The government has acknowledged that processing problems within the Interior Ministry have led to delays between the approval of visas for Ukrainian refugees and the email notification that visas have been granted – preventing many vulnerable people from quickly getting to safety.
Politicians from all parties highlighted a number of serious issues with the Homes for Ukraine visa regime during an urgent question in the Commons on the Interior Ministry’s handling of the refugee crisis.
The latest figures show that only one in five of the visas issued under the Homes for Ukraine scheme had arrived in the UK. MPs suggested that the relatively small number of people traveling was the consequence of visas not being issued to family units at the same time and that the approval of child visas often took several weeks longer.
About 86,000 visas have been issued to people fleeing Ukraine under the government’s two Ukraine refugee schemes (Ukraine Family Scheme and Homes for Ukraine Scheme), but only 27,100 have traveled to the UK. Of the 51,300 visas issued under the Homes for Ukraine scheme, only 11,000 have actually arrived in the UK.
Interior Minister Kevin Foster dismissed reports that there was a deliberate Interior Ministry policy to withhold children’s visas as nonsense. “I am aware of the allegations that have been made, the false allegations, I must say, that there is a deliberate step to withhold individual visas. That is absolute nonsense, ”he told the Commons.
But he admitted that there were bureaucratic problems, which meant that refugees did not immediately receive emails informing them that visas had been granted. “We have been aware of a problem with the way the current system works, in terms of the decision that needs to be made and then sent,” he said.
It has been clear for a number of weeks that there are serious delays between getting visas approved and refugees receiving emails that they are allowed to travel. This is believed to be the result of a workflow lag between two separate teams of officials, where one group is responsible for visa decisions and another group based elsewhere is responsible for communicating these decisions.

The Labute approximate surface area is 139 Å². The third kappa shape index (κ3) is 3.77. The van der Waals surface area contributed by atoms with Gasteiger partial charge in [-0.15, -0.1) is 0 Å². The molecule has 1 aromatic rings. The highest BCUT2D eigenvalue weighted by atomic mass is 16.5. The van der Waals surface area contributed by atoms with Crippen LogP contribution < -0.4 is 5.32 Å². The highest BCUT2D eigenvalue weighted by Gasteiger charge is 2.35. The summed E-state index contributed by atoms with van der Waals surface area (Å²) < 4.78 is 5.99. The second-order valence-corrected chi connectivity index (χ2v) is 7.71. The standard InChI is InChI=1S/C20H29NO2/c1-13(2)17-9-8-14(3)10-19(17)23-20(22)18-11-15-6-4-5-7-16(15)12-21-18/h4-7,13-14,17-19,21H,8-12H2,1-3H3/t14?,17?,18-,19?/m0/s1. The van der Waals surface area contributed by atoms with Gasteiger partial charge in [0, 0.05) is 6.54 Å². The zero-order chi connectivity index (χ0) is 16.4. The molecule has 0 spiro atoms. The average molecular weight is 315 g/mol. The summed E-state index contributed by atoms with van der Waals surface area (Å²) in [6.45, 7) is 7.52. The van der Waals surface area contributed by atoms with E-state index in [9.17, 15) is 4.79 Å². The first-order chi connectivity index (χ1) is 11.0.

Foster said there was a separate team working to “secure dispatch” but said the government was working to create “a fully online” automated system next month that would “solve the particular problem”.
Shadowed Home Secretary Stephen Kinnock said there was widespread frustration over the speed with which refugee cases were being processed, adding: “For far too many, the hotline has become stone cold.”
Several MPs said delays in issuing visas caused refugees to run out of money, exposing them to homelessness and a host of other dangers while waiting for the UK government to issue their visas. Stuart McDonald, spokesman for the Home Office of the Scottish National Party, said the government had erected “a massive wall of bureaucracy and bureaucracy” which “caused completely inevitable misery for Ukrainians fleeing the war” and called for the visa regime to be scrapped .
SNP member Deirdre Brock highlighted the case of Yulia, a Kharkiv elementary school teacher who has been waiting more than a month for her two-year-old daughter’s visa to be granted. Earlier this week, she was told that the visa had been granted and that travel documents would be issued in a few days.
“But the child’s mother had been called up by mistake, as it was in fact someone else’s visa that had been given, and it would take about two more weeks before the correct visa came through. These people are, in fact, homeless, “she said.” Every day the message that they are welcome in the UK disappears, a little more. “
‘I feel powerless’
Andrew Saunders, who has offered to sponsor Yulia and her daughter, Diana, said: “From start to finish, it has been a dizzyingly incompetent and inappropriate process – it was supposed to take three to five days, but we are more than a month in and we are still awaiting a visa for the two-year-old. ”
Yulia, who asked that her last name not be printed, said she was puzzled by the need to make lengthy checks before issuing a visa to a two-year-old. After a month in Germany, she said, she was running out of money and her daughter was more and more restless. “I feel really sad and frustrated. We have already lived in four places and we have to move again this weekend, so I am looking for a fifth place to live. I feel powerless.”
A government spokesman said: “We are processing thousands of visas a day – this shows that the changes we have made to streamline the service are working and we will continue to build on this success so we can speed up the process even further. more.”